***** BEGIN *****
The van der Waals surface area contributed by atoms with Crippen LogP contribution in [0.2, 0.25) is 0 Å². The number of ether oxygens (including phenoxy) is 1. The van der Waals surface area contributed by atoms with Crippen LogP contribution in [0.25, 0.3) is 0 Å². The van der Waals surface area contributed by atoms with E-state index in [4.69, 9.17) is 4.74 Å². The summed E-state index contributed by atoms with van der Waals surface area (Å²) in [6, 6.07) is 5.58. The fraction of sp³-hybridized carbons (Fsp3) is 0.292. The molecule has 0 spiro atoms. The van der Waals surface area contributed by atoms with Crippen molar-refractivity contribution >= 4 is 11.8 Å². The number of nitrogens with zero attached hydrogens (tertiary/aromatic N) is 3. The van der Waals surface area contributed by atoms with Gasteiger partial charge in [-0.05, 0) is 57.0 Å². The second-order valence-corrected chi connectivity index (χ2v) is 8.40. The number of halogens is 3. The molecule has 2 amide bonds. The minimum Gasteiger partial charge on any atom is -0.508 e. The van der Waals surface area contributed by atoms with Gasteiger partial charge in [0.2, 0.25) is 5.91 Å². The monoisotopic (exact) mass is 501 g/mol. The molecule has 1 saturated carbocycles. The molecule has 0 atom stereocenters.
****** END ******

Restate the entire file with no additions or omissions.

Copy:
The van der Waals surface area contributed by atoms with Crippen LogP contribution in [0.2, 0.25) is 0 Å². The number of ether oxygens (including phenoxy) is 1. The van der Waals surface area contributed by atoms with Crippen LogP contribution in [0.25, 0.3) is 0 Å². The van der Waals surface area contributed by atoms with E-state index in [4.69, 9.17) is 4.74 Å². The summed E-state index contributed by atoms with van der Waals surface area (Å²) in [6, 6.07) is 5.58. The fraction of sp³-hybridized carbons (Fsp3) is 0.292. The molecule has 0 spiro atoms. The van der Waals surface area contributed by atoms with Crippen molar-refractivity contribution >= 4 is 11.8 Å². The number of nitrogens with zero attached hydrogens (tertiary/aromatic N) is 3. The van der Waals surface area contributed by atoms with Gasteiger partial charge in [-0.05, 0) is 57.0 Å². The second-order valence-corrected chi connectivity index (χ2v) is 8.40. The number of halogens is 3. The molecule has 2 amide bonds. The minimum Gasteiger partial charge on any atom is -0.508 e. The van der Waals surface area contributed by atoms with Gasteiger partial charge in [0.2, 0.25) is 5.91 Å². The monoisotopic (exact) mass is 501 g/mol. The molecule has 1 saturated carbocycles. The molecule has 0 atom stereocenters.